Imagine my surprise when I was reading the Coast Magazine tonight and I read not one, but TWO articles relating to animals - one article talks about the opening of the Three Dog Bakery over in Dartmouth Crossing, but the other article talks about the NS SPCA's contract with the HRM for animal sheltering - that is VERY interesting.
I say it's interesting because I read the Chronicle Herald article on Wednesday morning that talked about the fact that cats had made it BACK INTO the cat bylaw, and that the bylaw had been talked about at the previous days Regional Council meeting (which I hadn't watched on tv) - so I made sure I taped it when it was on again at 12 noon on Wednesday - and watched the whole thing - all 3 1/2 hours of it - it was on the agenda - 6.1 "“To reconsider the motion passed on February 26, 2008 that Halifax Regional Council remove the provisions relating to cat legislation from By-Law A-300 and maintain the status quo in regards to a contracted sheltering service with the NSSPCA or other service provider at the end of the contract.”
But in 3 1/2 hours - it wasn't mentioned once. And I guess I now know why - it was done in an earlier session where cameras weren't allowed. I keep emailing my HRM Councillor and asking him about the bylaw with questions about the bylaw, and one of my questions always is - how can you extend the SPCA's Animal Shelter contract without going out to tender? And my Councillor always skips over that question. I don't know why. But I guess maybe I'm not the only one with that question - here's the article from the Coast that I found so intriguing:
City keeps secrets
A couple of months ago, Halifax council was considering entering into a contract with a vendor to provide some service or another---I forget the particulars. But one of the councillors wanted to discuss it, a request that threw top bureaucrat Dan English into a logical conundrum.
"This is a contractual matter, which should be discussed in camera," said English, referring to the no-public-allowed sessions council holds before each meeting. "Only one company bid on the contract, so there's no reason we need to go to closed session, but that's the way we've always done it."
The default position, you see, is secrecy---whether it's necessary or not. So, from time to time I'll use this space to point out the obsessive, and undemocratic, desire for secrecy in government.
Let's consider this week's bit of ridiculousness: once again, council was considering an issue that involved only one contractor---the SPCA, which would provide expanded shelter services to handle the thousands and thousands of felines that will be caught up in the new cat bylaw.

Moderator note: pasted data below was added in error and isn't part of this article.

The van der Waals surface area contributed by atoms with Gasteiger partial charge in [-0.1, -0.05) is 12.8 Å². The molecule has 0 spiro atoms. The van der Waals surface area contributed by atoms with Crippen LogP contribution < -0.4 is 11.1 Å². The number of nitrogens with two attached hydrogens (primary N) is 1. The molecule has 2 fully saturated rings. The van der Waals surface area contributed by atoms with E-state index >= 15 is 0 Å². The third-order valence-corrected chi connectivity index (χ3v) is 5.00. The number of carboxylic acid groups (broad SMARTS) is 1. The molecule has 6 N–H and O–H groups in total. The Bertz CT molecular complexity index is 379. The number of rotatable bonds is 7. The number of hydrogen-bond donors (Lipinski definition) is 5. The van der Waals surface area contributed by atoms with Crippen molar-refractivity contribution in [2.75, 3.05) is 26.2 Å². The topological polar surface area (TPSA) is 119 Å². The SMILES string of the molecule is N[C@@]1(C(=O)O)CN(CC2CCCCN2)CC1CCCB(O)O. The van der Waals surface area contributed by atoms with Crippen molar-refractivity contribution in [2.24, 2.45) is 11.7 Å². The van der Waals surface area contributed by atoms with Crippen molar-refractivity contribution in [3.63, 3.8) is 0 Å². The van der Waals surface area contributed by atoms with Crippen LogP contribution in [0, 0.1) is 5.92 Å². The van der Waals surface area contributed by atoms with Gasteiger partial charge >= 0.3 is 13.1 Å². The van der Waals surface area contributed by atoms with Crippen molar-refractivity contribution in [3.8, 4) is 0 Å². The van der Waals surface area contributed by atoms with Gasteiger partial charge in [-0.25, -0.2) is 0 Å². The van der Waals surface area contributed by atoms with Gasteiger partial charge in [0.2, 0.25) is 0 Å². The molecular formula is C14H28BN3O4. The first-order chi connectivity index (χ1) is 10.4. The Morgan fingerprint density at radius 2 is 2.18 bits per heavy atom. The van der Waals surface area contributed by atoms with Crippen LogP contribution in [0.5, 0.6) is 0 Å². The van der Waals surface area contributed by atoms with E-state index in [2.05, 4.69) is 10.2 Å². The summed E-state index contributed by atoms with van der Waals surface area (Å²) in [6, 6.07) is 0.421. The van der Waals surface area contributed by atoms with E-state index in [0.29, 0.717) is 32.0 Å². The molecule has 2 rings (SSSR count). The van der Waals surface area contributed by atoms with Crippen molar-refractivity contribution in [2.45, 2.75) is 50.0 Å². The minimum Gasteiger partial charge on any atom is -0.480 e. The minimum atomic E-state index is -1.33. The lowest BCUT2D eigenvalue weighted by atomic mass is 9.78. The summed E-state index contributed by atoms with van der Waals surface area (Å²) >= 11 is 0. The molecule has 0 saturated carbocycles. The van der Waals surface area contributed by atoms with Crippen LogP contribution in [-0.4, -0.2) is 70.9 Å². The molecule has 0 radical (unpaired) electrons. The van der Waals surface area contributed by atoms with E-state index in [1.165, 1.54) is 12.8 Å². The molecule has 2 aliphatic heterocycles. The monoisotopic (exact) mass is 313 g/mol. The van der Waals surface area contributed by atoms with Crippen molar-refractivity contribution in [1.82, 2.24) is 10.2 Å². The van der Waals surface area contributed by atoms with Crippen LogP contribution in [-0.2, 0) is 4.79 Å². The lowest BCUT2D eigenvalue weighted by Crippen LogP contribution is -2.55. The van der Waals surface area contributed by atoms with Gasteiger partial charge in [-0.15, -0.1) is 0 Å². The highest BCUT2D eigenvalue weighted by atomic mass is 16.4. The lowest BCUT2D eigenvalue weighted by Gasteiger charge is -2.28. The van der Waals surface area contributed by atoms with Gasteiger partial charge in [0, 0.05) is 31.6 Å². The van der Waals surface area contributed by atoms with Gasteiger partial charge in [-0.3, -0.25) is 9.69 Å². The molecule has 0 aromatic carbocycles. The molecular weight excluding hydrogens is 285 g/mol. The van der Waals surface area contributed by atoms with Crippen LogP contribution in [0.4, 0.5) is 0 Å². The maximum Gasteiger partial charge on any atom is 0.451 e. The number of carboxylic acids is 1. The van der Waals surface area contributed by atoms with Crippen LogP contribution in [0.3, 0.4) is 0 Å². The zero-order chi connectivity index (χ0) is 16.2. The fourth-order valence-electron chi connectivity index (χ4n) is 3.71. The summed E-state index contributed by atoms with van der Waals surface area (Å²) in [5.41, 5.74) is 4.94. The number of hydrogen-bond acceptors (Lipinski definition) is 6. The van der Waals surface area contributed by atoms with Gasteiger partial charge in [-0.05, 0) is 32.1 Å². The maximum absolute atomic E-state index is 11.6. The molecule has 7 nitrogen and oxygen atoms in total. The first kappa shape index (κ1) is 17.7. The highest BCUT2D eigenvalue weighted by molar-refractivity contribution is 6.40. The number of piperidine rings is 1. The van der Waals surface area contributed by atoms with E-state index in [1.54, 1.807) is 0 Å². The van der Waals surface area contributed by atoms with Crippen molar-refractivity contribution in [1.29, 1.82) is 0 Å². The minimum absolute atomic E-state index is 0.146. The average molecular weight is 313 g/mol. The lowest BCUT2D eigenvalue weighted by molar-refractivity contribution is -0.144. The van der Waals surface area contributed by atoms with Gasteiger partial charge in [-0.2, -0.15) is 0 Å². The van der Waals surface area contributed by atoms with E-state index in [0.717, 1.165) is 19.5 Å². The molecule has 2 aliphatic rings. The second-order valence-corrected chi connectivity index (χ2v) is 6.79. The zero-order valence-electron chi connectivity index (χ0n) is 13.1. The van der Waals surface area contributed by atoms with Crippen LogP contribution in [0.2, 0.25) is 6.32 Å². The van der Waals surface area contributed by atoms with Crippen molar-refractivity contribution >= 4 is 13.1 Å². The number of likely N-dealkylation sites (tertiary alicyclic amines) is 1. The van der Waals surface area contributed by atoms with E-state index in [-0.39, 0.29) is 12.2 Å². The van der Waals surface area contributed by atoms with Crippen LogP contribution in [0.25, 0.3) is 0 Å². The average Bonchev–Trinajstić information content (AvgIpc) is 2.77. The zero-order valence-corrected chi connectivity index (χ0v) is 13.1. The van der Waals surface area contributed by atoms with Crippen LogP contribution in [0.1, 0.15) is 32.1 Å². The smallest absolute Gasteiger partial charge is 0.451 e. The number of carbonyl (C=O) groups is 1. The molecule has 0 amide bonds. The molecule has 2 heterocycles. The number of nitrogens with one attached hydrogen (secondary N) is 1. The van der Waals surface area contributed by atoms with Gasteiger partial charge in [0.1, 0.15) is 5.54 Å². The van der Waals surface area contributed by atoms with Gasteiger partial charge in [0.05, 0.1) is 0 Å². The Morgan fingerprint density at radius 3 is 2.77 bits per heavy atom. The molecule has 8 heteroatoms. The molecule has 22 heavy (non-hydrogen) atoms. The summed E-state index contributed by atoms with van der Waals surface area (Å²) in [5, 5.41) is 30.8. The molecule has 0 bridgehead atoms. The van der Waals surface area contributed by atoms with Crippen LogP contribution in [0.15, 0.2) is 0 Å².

(To underscore the foolishness of the whole situation, I normally use Pig Latin when I write about the cat bylaw. However, I'm not here talking about the bylaw itself, but rather the secrecy that surrounds it---the stupidity on top of the foolishness, if you will. The Pig Latin will return, no doubt, after the March 18 council meeting.)
Anyway, because council decided to deal with the issue in secret, rather than out in public like grownup, democratic people, the entire subject blew up on them again.
It came out later that the SPCA had handed the city a bill for nearly a half-million dollars a year to process delinquent cats. According to several councillors I spoke with, staff thought the SPCA had overstepped the scope of the tender by adding in services the city already takes care of itself, as well as services no one asked for in the first place. The contract could likely be scaled back to something more affordable, but since the issue was discussed in closed session, they couldn't get into it all without scheduling another public meeting.
Council is now in an even more absurd situation: they will hold a vote to "reconsider"---i.e., scrap---the cat bylaw on March 18. If that passes, they'll need to hold a future public hearing. With all the notification requirements, there's no way that can happen until at least the first week of May. In the meanwhile, the cat bylaw itself will become the law of the land on (appropriately) April 1.
One councillor correctly pointed out the issue is making them a "laughingstock" across the nation.
But it's not the cats that are making council look ridiculous---the cat bylaw would have been history months ago had council not twisted itself into bureaucratic conniption-fits to deal with it. And at the very heart of that twisted process is an undemocratic and elitist belief that the public shouldn't be part of the conversation.
They have only themselves to blame.